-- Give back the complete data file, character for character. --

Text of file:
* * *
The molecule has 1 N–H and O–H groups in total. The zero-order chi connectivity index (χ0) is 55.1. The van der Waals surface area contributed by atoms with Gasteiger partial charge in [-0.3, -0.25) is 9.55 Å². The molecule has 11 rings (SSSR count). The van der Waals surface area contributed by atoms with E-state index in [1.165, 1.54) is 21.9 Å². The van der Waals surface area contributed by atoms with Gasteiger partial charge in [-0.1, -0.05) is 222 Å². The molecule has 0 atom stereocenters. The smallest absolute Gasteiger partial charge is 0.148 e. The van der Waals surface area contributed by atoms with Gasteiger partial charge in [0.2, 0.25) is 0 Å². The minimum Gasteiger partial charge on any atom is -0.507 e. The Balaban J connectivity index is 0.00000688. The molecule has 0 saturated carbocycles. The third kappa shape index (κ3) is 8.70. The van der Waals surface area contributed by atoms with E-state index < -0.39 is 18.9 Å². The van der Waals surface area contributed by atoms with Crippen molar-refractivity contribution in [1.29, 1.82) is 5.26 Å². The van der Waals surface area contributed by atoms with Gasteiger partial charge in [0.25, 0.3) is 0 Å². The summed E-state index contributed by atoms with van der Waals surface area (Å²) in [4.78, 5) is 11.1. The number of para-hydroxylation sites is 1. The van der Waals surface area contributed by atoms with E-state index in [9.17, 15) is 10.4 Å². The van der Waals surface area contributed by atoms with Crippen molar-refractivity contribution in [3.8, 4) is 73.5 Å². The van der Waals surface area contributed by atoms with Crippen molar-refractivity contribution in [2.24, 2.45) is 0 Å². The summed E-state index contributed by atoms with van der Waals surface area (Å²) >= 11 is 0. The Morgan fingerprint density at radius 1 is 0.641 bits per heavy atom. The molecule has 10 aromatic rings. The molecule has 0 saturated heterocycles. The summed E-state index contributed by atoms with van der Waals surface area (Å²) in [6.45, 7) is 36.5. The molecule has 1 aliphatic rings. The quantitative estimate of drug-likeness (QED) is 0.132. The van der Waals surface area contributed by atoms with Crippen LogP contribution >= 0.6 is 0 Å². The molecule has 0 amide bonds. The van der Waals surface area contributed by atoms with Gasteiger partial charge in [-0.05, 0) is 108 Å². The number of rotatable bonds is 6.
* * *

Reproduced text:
The molecule has 1 N–H and O–H groups in total. The zero-order chi connectivity index (χ0) is 55.1. The van der Waals surface area contributed by atoms with Gasteiger partial charge in [-0.3, -0.25) is 9.55 Å². The molecule has 11 rings (SSSR count). The van der Waals surface area contributed by atoms with E-state index in [1.165, 1.54) is 21.9 Å². The van der Waals surface area contributed by atoms with Gasteiger partial charge in [-0.1, -0.05) is 222 Å². The molecule has 0 atom stereocenters. The smallest absolute Gasteiger partial charge is 0.148 e. The van der Waals surface area contributed by atoms with Gasteiger partial charge in [0.2, 0.25) is 0 Å². The minimum Gasteiger partial charge on any atom is -0.507 e. The Balaban J connectivity index is 0.00000688. The molecule has 0 saturated carbocycles. The third kappa shape index (κ3) is 8.70. The van der Waals surface area contributed by atoms with E-state index < -0.39 is 18.9 Å². The van der Waals surface area contributed by atoms with Crippen molar-refractivity contribution in [1.29, 1.82) is 5.26 Å². The van der Waals surface area contributed by atoms with Gasteiger partial charge in [0.25, 0.3) is 0 Å². The summed E-state index contributed by atoms with van der Waals surface area (Å²) in [4.78, 5) is 11.1. The number of para-hydroxylation sites is 1. The van der Waals surface area contributed by atoms with E-state index in [9.17, 15) is 10.4 Å². The van der Waals surface area contributed by atoms with Crippen molar-refractivity contribution in [3.8, 4) is 73.5 Å². The van der Waals surface area contributed by atoms with Crippen molar-refractivity contribution in [2.24, 2.45) is 0 Å². The summed E-state index contributed by atoms with van der Waals surface area (Å²) >= 11 is 0. The Morgan fingerprint density at radius 1 is 0.641 bits per heavy atom. The molecule has 10 aromatic rings. The molecule has 0 saturated heterocycles. The summed E-state index contributed by atoms with van der Waals surface area (Å²) in [6.45, 7) is 36.5. The molecule has 1 aliphatic rings. The quantitative estimate of drug-likeness (QED) is 0.132. The van der Waals surface area contributed by atoms with Crippen LogP contribution >= 0.6 is 0 Å². The molecule has 0 amide bonds. The van der Waals surface area contributed by atoms with Gasteiger partial charge in [-0.05, 0) is 108 Å². The number of rotatable bonds is 6.